ATLANTA — Hundreds of people, including a survivor of the February mass school shooting in Florida, rallied in Atlanta on Sunday afternoon for legislation at preventing gun violence and making schools safer.
Their main theme was clear: Vote this November in order to elect lawmakers who will enact preferable policies. Their preferred candidate in the Georgia's governor's race was also clear: They cheered a reference to Democratic Party nominee Stacey Abrams and booed a reference to Republican Party nominee Brian Kemp. Abrams backs gun control measures, while Kemp wants to expand gun rights.
The rally, held at Georgia State University's Rialto Center for the Arts, was organized by March For Our Lives, the organization started and led by students who survived the Feb. 14 shooting that killed 17 students and staff members at Marjory Stoneman Douglas High School in Parkland, Florida.
Jaclyn Corin, who survived the shooting, urged people to turn out to vote this November. She pushed for more polling places and for states to create more early voting opportunities.
“That kind of fear has no place in any school,” she said of gun violence. “That kind of fear has no place anywhere in the United States of America.”
Several audience members wore T-shirts of organizations advocating policies such as universal firearms background checks, banning magazines that hold more than 10 rounds and restricting gun access to domestic abusers. Most were adults and parents. Several came with their children. Nearly all of the speakers and performers were students and young adults.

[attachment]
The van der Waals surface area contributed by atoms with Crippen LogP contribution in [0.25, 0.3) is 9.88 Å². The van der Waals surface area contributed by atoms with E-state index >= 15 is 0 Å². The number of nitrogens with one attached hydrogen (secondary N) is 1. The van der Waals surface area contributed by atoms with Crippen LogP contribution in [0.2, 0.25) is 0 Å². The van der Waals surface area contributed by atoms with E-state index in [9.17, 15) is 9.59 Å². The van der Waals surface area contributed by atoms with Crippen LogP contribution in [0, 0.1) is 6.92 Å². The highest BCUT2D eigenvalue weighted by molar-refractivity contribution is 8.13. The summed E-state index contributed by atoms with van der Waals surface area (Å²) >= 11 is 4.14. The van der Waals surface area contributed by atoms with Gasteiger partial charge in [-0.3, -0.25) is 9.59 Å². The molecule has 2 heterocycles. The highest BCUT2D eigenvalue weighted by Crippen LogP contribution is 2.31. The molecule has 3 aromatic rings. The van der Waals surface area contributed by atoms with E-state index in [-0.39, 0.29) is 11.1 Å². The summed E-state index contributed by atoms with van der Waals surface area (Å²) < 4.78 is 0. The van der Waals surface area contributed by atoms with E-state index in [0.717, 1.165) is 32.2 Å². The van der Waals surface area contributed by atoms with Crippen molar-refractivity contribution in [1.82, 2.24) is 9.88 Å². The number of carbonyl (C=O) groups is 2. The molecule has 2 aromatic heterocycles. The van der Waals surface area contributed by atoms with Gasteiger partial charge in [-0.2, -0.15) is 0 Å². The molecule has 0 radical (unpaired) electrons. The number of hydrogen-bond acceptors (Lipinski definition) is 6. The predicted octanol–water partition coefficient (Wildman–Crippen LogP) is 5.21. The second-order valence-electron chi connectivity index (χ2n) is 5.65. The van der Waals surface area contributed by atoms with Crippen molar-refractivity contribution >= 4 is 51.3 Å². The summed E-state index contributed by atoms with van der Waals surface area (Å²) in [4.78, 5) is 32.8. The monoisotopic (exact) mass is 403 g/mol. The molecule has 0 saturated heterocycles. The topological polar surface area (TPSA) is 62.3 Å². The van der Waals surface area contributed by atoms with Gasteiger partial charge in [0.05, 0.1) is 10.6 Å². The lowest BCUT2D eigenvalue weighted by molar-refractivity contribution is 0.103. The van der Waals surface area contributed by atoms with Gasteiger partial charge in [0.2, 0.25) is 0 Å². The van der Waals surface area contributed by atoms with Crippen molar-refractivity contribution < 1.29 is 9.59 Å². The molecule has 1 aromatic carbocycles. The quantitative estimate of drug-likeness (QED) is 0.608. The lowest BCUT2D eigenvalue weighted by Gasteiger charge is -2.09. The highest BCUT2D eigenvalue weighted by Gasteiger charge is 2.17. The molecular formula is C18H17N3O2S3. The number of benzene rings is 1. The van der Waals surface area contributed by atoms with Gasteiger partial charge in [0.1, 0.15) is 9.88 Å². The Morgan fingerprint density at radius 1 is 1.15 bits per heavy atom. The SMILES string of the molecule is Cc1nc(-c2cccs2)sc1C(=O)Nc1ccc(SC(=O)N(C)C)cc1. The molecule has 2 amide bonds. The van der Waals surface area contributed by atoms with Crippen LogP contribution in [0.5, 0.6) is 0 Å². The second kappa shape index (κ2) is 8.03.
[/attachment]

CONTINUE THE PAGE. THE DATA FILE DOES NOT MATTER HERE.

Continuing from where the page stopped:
Gun rights supporters have advocated a different approach, which has included allowing teachers, with the proper training, to carry firearms in the classroom. A handful of Georgia school districts have allowed such policies.
Antoniette Tuff, a former DeKalb County Schools employee who talked a young man out of firing his weapon inside a school in 2013, spoke at Sunday’s event. She congratulated the Florida students for their resolve.
“I stand here today to allow their voices to be heard,” she said.
Martin Luther King III, son of the assassinated civil rights icon, was the first speaker.
“I am excited,” he said. “Momentum is rising and a change is on the horizon.”
Sunday’s event was part of a nationwide tour to maintain awareness about the issue. Several people were invited to discuss their personal experiences involving gun violence. Students outside Georgia who were part of the rally said they were inspired by Sunday’s crowd, which appeared to be about 300 people.
“It shows that the young people are demanding change,” said Ramon Contreras, 19, of New York.
Lyric Eschoe, 16, an Atlanta student being homeschooled, said the movement will continue by engaging young people through a familiar tool: social media. The students said they'll continue to work, although some of it may not be as visible as the rallies and last spring's march on Washington.
“It’s not that it’s stopped,” Lyric said. “It’s just that you don’t see everything.”
Cox Media Group